Punt VII. Leef op je gemak in een krankzinnige wereld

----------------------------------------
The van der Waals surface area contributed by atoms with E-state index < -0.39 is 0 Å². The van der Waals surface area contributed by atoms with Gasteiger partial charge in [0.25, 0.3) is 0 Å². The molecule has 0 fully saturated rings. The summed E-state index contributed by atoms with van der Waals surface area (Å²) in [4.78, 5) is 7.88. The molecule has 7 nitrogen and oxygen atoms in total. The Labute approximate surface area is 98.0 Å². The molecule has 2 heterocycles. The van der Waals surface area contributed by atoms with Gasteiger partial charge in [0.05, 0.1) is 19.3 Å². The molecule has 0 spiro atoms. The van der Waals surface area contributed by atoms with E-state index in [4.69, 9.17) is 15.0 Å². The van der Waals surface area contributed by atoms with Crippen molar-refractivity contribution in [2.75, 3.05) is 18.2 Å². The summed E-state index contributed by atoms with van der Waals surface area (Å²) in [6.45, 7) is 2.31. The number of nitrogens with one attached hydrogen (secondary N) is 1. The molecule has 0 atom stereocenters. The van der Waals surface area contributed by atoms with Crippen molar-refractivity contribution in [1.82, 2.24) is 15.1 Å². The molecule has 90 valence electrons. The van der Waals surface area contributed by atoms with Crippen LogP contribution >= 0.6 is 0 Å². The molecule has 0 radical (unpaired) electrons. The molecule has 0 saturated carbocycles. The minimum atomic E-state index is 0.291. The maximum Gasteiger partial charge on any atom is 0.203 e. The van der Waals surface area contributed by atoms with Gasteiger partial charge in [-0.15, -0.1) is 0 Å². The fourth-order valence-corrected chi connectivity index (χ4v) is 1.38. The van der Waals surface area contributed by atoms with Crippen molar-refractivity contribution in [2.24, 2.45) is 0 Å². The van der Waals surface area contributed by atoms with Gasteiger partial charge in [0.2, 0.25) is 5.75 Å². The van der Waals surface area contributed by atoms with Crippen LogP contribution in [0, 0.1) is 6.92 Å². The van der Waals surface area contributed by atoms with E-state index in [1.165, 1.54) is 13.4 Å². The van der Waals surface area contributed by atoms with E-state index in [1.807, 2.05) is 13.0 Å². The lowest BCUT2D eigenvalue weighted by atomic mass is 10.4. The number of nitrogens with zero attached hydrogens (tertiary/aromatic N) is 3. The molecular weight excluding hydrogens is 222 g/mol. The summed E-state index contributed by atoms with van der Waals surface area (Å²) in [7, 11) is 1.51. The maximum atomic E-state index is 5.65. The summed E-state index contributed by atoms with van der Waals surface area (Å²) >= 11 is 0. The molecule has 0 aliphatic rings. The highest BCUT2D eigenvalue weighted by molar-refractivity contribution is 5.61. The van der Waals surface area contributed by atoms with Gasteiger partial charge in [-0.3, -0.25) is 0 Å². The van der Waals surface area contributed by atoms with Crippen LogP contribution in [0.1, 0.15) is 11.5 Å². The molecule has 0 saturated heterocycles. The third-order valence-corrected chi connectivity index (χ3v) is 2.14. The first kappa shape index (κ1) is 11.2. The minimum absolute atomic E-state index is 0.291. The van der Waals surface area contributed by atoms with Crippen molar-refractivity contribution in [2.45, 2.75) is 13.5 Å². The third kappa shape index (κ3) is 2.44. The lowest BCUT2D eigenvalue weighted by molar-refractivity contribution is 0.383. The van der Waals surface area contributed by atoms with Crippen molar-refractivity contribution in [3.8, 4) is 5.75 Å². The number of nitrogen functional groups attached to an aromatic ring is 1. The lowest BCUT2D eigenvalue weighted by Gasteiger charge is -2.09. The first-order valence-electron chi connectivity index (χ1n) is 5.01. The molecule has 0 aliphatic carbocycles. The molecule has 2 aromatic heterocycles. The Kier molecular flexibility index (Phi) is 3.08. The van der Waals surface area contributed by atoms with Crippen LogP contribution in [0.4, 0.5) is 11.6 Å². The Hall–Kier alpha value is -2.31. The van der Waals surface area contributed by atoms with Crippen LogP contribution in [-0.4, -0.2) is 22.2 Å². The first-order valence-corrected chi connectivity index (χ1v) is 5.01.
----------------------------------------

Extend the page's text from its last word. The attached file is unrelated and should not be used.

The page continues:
Don’t misinterpret may mean Don’t misinterpret the slogans, but it may also mean Don’t misinterpret what’s going on in your life. Don’t misinterpret what others are saying or doing, Don’t misinterpret your own thoughts and actions. In the Indo-Tibetan tradition there’s a commentary to this slogan that lists the six ways in which we are likely to misinterpret, but probably we are clever people and we could find many more than six ways. Like all the other slogans that say don’t do this or don’t do that, the joke is that the slogan exists exactly because we always do that which the slogan is telling us not to do. Misinterpretation is constant and inevitable. If, as we’ve said earlier, we can’t ever really fully understand ourselves or others, and if we naturally go on imagining that we can, then we are certainly misinterpreting. Maybe the slogan actually means, When you misinterpret, as you inevitably will, know that you are doing this. And try not to build too tall and cumbersome a castle on the shaky foundations of your misinterpretation.Here is how to notice when you are misinterpreting. When your spiritual practice is making you unhappy, when you feel grim or miserable about it, or on the other hand, when you are feeling happy about your practice and therefore quite arrogant and disapproving of others who are not as peaceful and holy as you imagine you are—when this is your situation, it is a sure sign that you are misinterpreting. Mind training will sometimes be difficult. But even when it’s difficult, you will feel some joy in it. You are happy that you have the opportunity to do this, and there is a sense of generous acceptance of your life even when it is tough and even when you make mistakes, as you certainly will. You don’t need to overdo the highs and lows. What is true in your own case is true for others as well. All inflation and disparagement is misinterpretation. You, others, and the whole wide world are as they are. There’s nothing to interpret.